Circus of the Spectrum: Diving Right into the Terrible Beauty of Life

Circus of the Spectrum

“Ultimately one must abandon the path to enlightenment. If you still define yourself as a Buddhist, you are not a buddha yet.”

Dzongsar Jamyang Khyentse

Spirituality is not something you do alone. . .  it is fundamentally something you do with people. Spirituality is all about relating to other people, creating trust, friendship, community. If you are only practicing spirituality by yourself, my feeling is that you haven’t learned much.

Wisdom is not about repeating the same spiritual words, slogans, tropes over and over again, in every situation. .  .  .  it’s about encountering fresh experiences and ideas in every situation, creating new concepts, thoughts and words to express them.

I went to Circus of the Spectrum last night at the Bus Stop Theatre in Halifax. It was a totally liberating experience. It was great to see that my life is not the black and white of “dharma/ not dharma” or the miserable grey of “practice”, but that life is a spectrum of terrible beauty, and I am open to all of it.

Impermanence, non-self, karma, emptiness and other dharma—can become hardened, crusted over habits of thought and limiting, habitual responses to the world, just like all our other habitual thoughts and responses. So just let dharma go and go deeply into the experience of your life right now.

Do your life, because your life is the path.

“Introduction to the Minisiddah Path”: Insight and Willingness to work with whatever is happening right now.

Blazing Wisdom Institute; Nov. 24, 2010 San Jose Cal.

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Recognizing first, that the very nature of our mind it to know what we are experiencing when we are experiencing it. To know is to know that you know.

Self-knowing mind. or awareness by definition, is awareness of itself.

That’s just the nature of our own mind; it’s not something we have to create or fabricate. 

And because in every moment of experience we can also know that it is our own mind that is experiencing it, then the opportunity exists to work with our mind in that situation.

So the mind is not something that just blindly reacts to whatever stimulus comes to it, like a snowflake melts on a hot rock or a leaf blows in the wind. That’s not the way our mind operates.

Our mind operates, not just by experiencing through the senses and experiencing thoughts and emotions, but by knowing that it is doing so as it is doing so.

That is where spiritual practice becomes possible.

It’s possible because the mind has that basic nature.

Awareness, the basic nature of mind can never be blocked or removed. 

We can only forget. Awareness can only forget itself.

It can’t be destroyed, it can’t be changed, it’s the nature of our mind, but it can forget.

So the fist job in order to practice right now with whatever is happening is to remember that it is our own mind experiencing what is happening.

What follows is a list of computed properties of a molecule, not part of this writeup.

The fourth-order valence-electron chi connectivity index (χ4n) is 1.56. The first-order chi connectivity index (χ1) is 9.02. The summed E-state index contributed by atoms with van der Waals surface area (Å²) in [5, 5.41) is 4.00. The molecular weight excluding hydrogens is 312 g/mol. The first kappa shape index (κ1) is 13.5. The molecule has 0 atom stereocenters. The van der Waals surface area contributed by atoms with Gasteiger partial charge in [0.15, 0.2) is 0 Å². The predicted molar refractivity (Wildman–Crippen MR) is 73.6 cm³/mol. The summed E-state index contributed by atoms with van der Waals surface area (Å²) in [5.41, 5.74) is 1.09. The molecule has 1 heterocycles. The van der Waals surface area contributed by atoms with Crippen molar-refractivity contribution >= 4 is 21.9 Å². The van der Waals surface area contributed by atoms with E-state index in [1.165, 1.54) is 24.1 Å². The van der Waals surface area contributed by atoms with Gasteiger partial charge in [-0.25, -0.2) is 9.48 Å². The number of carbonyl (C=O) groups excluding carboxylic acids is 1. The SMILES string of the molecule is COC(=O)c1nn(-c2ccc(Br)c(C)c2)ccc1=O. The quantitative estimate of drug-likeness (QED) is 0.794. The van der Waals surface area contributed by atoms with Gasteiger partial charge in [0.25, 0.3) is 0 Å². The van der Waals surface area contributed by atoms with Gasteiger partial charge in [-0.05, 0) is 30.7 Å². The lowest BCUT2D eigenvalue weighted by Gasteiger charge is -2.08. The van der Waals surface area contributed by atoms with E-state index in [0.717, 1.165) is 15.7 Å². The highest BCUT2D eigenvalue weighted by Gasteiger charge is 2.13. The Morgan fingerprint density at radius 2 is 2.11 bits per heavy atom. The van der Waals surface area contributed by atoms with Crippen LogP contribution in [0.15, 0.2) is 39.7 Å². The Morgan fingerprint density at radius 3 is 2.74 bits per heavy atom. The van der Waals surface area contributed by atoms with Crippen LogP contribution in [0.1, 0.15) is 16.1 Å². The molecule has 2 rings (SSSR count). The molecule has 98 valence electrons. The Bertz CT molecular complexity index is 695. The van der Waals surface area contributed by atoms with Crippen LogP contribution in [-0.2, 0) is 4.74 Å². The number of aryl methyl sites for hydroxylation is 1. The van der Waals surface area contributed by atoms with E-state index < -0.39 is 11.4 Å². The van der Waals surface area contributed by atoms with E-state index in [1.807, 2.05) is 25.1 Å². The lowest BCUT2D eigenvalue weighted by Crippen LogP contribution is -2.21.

When we remember that it’s our own mind having an experience and not just the world coming to us, then there’s endless possibility for improvement, for change for spiritual practice.

When we think the world and the people in it make us feel a certain way, then we are not engaged in spiritual practice.

When we recognize that we are having an experience of being angry or frustrated or perceiving someone as being a certain way, and that is our own mind doing that,

then in that moment of recognizing that, we can choose a different way.

We can choose to perceive differently

we can train ourselves to perceive differently to respond differently

we can have what is called an awareness intervention, instead of just blindly responding

Of course we can sleep-walk through our whole lives by just responding in a habitual way to everything that happens.

Spiritual life is the opposite of that.

It is remembering the very critical role that our own mind plays in our experience and in the quality of our experience and choosing to work directly with that in that moment.

Buddhism and modern brain science and philosophy can all tell you that our waking experience is fundamentally the same—

that what we experience is by and large a projection, a construct of our own minds.

But because its not purely [entirely] conditioned, because our awareness is always there in experience, then we don’t have to go on experiencing things exactly the same way.

We can train ourselves to be fully awake rather than asleep in our own lives.

When we start to see that no one can make us train our own minds, but also no one can prevent us from training our own minds;

no one can make us feel something and no one can stop us from feeling something;

when we start to reorient ourselves that way,

then we are really starting to go deep into what we can call spiritual practice.

So spiritual practice is made possible by what we call Buddhanature, by the nature of our own mind.

If it were not so, we couldn’t make it be so, we couldn’t make it happen.

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